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Eggs turning white????
Posted by: CKWong ()
Date: January 28, 2000 10:09AM

Hello everyone. My Jack Dempsey has laid eggs 3 days ago and some of the eggs are turning white. Does that mean it's not being fertilized? How long will it take the fry to hatch? I saw the male is digging another flat place next to her nest. What does that mean? Are they preparing for some more eggs? She is eating less that before.

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RE: Eggs turning white????
Posted by: Big Ant ()
Date: January 29, 2000 05:07PM

you are right! your eggs are white because they are not fertile. its 1 or 2 things your male is not fertile or you have two females?

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RE: Eggs turning white????
Posted by: AcmeVR6 ()
Date: February 14, 2000 01:02PM



The eggs could also be white due to infection. If possible you might want to remove those white eggs if the mother has not.

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RE: Eggs turning white????
Posted by: DALE ()
Date: February 17, 2000 12:51AM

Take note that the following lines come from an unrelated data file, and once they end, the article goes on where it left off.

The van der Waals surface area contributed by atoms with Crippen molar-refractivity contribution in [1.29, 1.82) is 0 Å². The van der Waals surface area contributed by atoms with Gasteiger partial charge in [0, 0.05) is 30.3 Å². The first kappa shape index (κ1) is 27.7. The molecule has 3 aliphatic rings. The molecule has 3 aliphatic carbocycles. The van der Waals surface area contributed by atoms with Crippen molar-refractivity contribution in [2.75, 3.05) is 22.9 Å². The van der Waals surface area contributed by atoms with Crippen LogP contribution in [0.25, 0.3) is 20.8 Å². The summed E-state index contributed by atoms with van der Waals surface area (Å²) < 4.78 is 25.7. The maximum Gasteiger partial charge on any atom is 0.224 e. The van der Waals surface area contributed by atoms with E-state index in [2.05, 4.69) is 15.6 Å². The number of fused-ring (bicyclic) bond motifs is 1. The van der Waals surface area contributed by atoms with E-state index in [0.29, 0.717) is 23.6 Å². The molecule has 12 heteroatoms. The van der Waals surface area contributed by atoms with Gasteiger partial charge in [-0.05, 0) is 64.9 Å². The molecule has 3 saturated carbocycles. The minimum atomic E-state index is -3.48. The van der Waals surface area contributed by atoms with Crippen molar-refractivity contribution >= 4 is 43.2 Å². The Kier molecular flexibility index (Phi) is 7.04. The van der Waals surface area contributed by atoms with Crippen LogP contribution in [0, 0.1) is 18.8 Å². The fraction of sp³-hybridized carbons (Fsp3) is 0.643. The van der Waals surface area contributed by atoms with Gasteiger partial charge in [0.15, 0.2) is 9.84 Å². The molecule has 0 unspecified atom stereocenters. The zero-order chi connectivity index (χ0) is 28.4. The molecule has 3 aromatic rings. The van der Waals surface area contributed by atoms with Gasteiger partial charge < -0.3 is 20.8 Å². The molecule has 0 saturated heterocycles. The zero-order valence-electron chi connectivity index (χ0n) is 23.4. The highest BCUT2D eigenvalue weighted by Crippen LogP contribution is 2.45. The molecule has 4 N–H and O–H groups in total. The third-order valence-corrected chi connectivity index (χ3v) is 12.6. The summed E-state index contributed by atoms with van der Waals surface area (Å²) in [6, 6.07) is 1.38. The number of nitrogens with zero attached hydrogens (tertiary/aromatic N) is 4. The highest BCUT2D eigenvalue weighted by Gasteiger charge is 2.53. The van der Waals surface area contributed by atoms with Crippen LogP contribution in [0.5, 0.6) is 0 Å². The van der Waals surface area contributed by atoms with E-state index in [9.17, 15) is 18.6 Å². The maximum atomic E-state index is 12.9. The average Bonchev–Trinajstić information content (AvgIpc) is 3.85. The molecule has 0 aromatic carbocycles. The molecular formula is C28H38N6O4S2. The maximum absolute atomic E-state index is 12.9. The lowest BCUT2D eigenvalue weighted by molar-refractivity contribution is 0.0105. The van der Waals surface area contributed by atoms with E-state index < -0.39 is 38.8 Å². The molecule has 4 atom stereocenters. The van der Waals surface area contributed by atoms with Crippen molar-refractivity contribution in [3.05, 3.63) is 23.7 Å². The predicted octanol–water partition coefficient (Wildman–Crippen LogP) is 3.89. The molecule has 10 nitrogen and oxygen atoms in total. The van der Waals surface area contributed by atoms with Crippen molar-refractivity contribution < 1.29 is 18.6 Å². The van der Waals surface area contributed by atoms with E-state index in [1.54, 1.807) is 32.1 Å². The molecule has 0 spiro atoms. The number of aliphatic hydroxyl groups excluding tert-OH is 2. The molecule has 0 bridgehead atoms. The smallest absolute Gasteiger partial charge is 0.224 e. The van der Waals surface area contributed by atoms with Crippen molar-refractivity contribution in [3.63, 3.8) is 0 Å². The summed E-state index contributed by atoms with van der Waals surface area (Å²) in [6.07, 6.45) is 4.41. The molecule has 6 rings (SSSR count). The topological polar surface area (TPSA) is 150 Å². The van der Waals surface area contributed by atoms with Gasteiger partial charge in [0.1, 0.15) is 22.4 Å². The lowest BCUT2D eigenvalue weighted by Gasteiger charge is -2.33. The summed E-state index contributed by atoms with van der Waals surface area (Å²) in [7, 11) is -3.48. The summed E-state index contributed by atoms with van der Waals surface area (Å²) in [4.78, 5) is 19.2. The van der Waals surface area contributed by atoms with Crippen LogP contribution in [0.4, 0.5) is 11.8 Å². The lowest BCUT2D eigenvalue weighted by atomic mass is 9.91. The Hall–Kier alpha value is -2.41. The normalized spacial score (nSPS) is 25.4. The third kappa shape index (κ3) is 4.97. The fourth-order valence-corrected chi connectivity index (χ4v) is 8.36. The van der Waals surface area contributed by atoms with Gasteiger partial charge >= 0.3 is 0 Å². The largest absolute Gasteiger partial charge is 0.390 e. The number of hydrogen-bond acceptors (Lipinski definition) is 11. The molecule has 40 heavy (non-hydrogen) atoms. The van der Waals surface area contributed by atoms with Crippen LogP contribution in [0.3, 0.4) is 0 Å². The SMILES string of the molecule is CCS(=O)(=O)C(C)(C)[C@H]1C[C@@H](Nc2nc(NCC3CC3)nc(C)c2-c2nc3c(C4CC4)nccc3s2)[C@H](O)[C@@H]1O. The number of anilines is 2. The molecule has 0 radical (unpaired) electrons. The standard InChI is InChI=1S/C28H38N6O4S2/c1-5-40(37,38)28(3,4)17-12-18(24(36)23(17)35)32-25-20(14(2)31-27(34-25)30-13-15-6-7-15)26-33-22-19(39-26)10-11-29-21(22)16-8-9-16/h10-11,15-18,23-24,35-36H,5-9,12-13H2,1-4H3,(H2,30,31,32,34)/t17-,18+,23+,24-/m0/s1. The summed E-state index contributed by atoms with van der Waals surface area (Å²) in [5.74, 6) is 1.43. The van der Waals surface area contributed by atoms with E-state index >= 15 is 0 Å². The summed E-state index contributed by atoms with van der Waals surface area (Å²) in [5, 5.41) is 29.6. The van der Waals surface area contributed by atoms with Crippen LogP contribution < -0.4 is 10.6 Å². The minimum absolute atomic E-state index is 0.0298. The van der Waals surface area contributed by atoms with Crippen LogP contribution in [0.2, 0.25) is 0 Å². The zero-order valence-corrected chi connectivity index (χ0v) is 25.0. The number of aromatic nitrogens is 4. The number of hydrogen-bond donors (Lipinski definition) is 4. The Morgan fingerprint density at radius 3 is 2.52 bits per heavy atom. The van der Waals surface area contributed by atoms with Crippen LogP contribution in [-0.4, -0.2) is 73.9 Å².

After the eggs hatch, the female will move them to the new area that the male is creating, for sanitary reasons, and safety. If you want to raise Jack Dempsey's , then I hope that you can afford quite a few aquariums to grow out the batch. No, seriouslly, be sure to give the Jack Dempseys a removeable substrate, such as a large flat slate or rock (about 5"-6" square). Place it just below the gravel level in the area that the fish seem to prefer. These fish are a substrate spawner, and will dig to the nearest hard surface, which in an aquarium is the glass bottom, if you don't provide this substrate. If they lay their eggs on the glass bottom, they are impossible to remove without damaging them. Once the eggs are deposited on a substrate that you can remove from the aquarium, remove the eggs from the parents, and put them in a clean 10-gallon bare-bottomed aquarium, filled with filtered water from the parent tank. Add enough methaline blue so that you can no longer see your hand through the aquarium. Aerate the eggs gently, and maintain a temperature of between 75 and 80 degrees for about 2 days. Then begin changing the blue water out, by making water changes with clean filtered water from the parents tank, and adding a baby saver filter (sponge type), and a bag of activated carbon, until the tank begins to get clear. Depending on temperature, you soon shall see tiny wriggling babies, in place of eggs. Now you have to start thinking about how to feed these little guys. Learn how to raise brine shrimp nupleii. If you can't hatch brine shrimp, there are some dry prepared fry foods available at your local fish store. Feed the fish as often as possible, without fouling the water. Change 25-50 percent of the water weekly, if you want maximum growth. Now you've got alot of little fish growing in a ten gallon tank. Unload as many of them as possible as fast as you can, or you are going to be known as the Jack Dempsey king of your area. Just kidding. Rearing your own batch of cichlids is a rewarding a fascinating use of your time.

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